The worst offender is desktop mode, where icons and buttons are way too small to accurately tap with a finger, and even the pen gave me issues when I tried to select things like task-tray items. Websites were also small and hard to read, like The Verge, which was relegated to a narrow column in the center of the screen with plenty of empty white space on either side. This can be easily solved by adjusting the screen resolution (in the Control Panel under Appearance) but that defeats the entire point of the 1080p screen because everything looks slightly blurry. You’re left choosing between the lesser of two evils, which for me was keeping the higher resolution and relying heavily on the mouse and pen instead of touch.
Flipping the tablet into portrait just feels ridiculous
I still find 16:9 to be an extremely awkward aspect ratio for a tablet. It’s fine for landscape mode, but flipping over to portrait just feels ridiculous. It’s a shame, since I tend to prefer portrait for internet browsing, but the combination of a weirdly long screen and tiny text made the experience less than ideal. This is where making a hybrid device gets really hard — 16:9 is right for laptops and wrong for large tablets, and finding the right resolution balance is hard.
For both types of devices, battery life is crucial — and doesn't quite measure up. The Tap 11 did last almost an entire day of moderate use, only making me run for the charger for about the last hour of the day. But that's not nearly tablet-level battery life, and can't come close to matching some of the Haswell-powered laptops we've seen either. It lasted 5 hours, 42 minutes on the Verge Battery Test, which cycles through a series of websites and high-res images with a screen brightness of 65 percent. Unfortunately, that just doesn’t hold up to the Surface Pro 2, which lasted 7 hours, 33 minutes on a single charge. Sony might have done well to make a slightly thicker tablet in exchange for much longer battery life.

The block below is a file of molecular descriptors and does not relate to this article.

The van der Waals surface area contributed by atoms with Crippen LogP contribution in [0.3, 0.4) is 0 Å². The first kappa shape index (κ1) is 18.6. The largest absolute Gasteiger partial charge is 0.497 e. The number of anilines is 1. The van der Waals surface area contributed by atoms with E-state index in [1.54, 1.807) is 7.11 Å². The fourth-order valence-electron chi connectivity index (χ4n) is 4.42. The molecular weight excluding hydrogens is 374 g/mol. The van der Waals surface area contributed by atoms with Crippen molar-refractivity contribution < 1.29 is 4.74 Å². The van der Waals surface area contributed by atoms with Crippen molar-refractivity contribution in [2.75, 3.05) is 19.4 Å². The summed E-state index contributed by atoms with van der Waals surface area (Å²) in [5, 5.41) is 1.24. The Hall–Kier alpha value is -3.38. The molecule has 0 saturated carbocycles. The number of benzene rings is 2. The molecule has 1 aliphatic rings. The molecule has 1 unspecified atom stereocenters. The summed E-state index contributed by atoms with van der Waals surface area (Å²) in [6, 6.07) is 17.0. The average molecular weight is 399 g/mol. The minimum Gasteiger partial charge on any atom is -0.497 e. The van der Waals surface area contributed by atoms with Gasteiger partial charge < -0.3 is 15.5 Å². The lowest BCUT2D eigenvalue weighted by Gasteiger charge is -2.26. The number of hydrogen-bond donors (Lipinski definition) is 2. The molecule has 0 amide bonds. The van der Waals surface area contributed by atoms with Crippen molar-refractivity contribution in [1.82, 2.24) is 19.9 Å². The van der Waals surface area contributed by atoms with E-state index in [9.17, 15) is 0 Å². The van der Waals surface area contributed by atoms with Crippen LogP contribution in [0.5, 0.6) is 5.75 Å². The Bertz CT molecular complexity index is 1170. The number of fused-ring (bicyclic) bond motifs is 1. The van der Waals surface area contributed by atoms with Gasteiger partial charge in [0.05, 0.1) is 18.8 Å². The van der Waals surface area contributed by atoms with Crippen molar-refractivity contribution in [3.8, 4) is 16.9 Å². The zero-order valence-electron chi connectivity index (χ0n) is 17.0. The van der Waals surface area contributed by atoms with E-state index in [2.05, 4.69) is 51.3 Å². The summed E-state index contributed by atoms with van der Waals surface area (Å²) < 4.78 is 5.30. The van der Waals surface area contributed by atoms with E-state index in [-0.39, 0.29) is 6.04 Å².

We're getting closer, but we're not there yet
With the Tap 11, Sony basically built a thinner, cheaper version of the Surface Pro 2 — but it made plenty of other compromises along the way. The Tap 11 just doesn’t have the same level of build quality as the Surface Pro 2. It does come with a keyboard, a near-necessity for a Windows 8 tablet (and one oddly not included with the Surface), but the implementation is all wrong. I want to be able to charge the keyboard or use its power when I’m working on the tablet, not just when it’s closed and tucked away. And I want to be able to attach the two pieces, turning the Tap 11’s two parts — which, assembled, seem like they’d make a great laptop — into a single clamshell notebook.
If you’re looking for a powerful Windows 8 tablet to replace your laptop, the Microsoft Surface Pro 2 is still the the device to beat. The keyboard may be an extra purchase, but the Surface just looks and feel like a more premium device — and with longer-lasting battery and better performance, it's an easy decision. I long for a thinner Surface Pro, but for now I'll take everything else it offers over a thinner body.
The $999 Vaio Tap 11 with 128GB of storage and an Intel Core processor feels like it still has a few quirks to work out before it catches up to Microsoft. And it makes clear just how hard it is to build a device that's equally suited to life as both a tablet and a laptop — the perfect hybrid's probably still a long way off.
More times than not, the Verge score is based on the average of the subscores below. However, since this is a non-weighted average, we reserve the right to tweak the overall score if we feel it doesn't reflect our overall assessment and price of the product. Read more about how we test and rate products.
- Design 5
- Display 9
- Camera(s) 6
- Speakers 6
- Performance 8
- Software 9
- Battery life 7
- Ecosystem 9